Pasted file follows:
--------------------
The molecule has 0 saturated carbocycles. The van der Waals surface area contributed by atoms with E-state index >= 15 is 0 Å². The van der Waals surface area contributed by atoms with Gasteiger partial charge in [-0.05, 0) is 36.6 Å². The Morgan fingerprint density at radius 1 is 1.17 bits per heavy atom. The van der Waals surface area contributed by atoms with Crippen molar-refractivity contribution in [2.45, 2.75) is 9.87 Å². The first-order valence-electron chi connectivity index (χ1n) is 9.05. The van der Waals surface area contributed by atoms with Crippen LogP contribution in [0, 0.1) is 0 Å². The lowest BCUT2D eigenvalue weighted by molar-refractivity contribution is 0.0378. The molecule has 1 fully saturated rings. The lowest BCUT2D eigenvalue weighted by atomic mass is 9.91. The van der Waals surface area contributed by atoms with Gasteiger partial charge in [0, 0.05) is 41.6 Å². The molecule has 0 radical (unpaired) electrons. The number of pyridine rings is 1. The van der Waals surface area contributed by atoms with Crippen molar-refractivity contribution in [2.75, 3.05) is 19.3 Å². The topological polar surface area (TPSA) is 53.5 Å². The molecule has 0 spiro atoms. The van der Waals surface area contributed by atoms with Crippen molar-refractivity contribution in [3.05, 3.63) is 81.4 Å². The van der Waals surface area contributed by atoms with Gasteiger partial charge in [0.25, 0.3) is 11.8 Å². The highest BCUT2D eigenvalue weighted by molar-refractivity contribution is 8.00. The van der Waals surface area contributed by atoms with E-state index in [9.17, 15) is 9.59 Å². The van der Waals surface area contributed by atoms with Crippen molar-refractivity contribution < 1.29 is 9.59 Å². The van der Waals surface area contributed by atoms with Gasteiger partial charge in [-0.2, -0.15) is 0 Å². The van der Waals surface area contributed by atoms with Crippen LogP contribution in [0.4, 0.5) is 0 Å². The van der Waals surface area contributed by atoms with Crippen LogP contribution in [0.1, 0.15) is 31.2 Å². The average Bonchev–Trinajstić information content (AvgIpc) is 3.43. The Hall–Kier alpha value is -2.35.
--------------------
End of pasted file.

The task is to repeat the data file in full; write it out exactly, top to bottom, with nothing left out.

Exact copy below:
The molecule has 0 saturated carbocycles. The van der Waals surface area contributed by atoms with E-state index >= 15 is 0 Å². The van der Waals surface area contributed by atoms with Gasteiger partial charge in [-0.05, 0) is 36.6 Å². The Morgan fingerprint density at radius 1 is 1.17 bits per heavy atom. The van der Waals surface area contributed by atoms with Crippen molar-refractivity contribution in [2.45, 2.75) is 9.87 Å². The first-order valence-electron chi connectivity index (χ1n) is 9.05. The van der Waals surface area contributed by atoms with Crippen LogP contribution in [0, 0.1) is 0 Å². The lowest BCUT2D eigenvalue weighted by molar-refractivity contribution is 0.0378. The molecule has 1 fully saturated rings. The lowest BCUT2D eigenvalue weighted by atomic mass is 9.91. The van der Waals surface area contributed by atoms with Gasteiger partial charge in [0, 0.05) is 41.6 Å². The molecule has 0 radical (unpaired) electrons. The number of pyridine rings is 1. The van der Waals surface area contributed by atoms with Crippen molar-refractivity contribution in [2.75, 3.05) is 19.3 Å². The topological polar surface area (TPSA) is 53.5 Å². The molecule has 0 spiro atoms. The van der Waals surface area contributed by atoms with Crippen molar-refractivity contribution in [3.05, 3.63) is 81.4 Å². The van der Waals surface area contributed by atoms with Gasteiger partial charge in [0.25, 0.3) is 11.8 Å². The highest BCUT2D eigenvalue weighted by molar-refractivity contribution is 8.00. The van der Waals surface area contributed by atoms with E-state index in [9.17, 15) is 9.59 Å². The van der Waals surface area contributed by atoms with Crippen molar-refractivity contribution < 1.29 is 9.59 Å². The van der Waals surface area contributed by atoms with Gasteiger partial charge in [-0.2, -0.15) is 0 Å². The van der Waals surface area contributed by atoms with Crippen LogP contribution in [0.4, 0.5) is 0 Å². The van der Waals surface area contributed by atoms with Crippen LogP contribution in [0.1, 0.15) is 31.2 Å². The average Bonchev–Trinajstić information content (AvgIpc) is 3.43. The Hall–Kier alpha value is -2.35.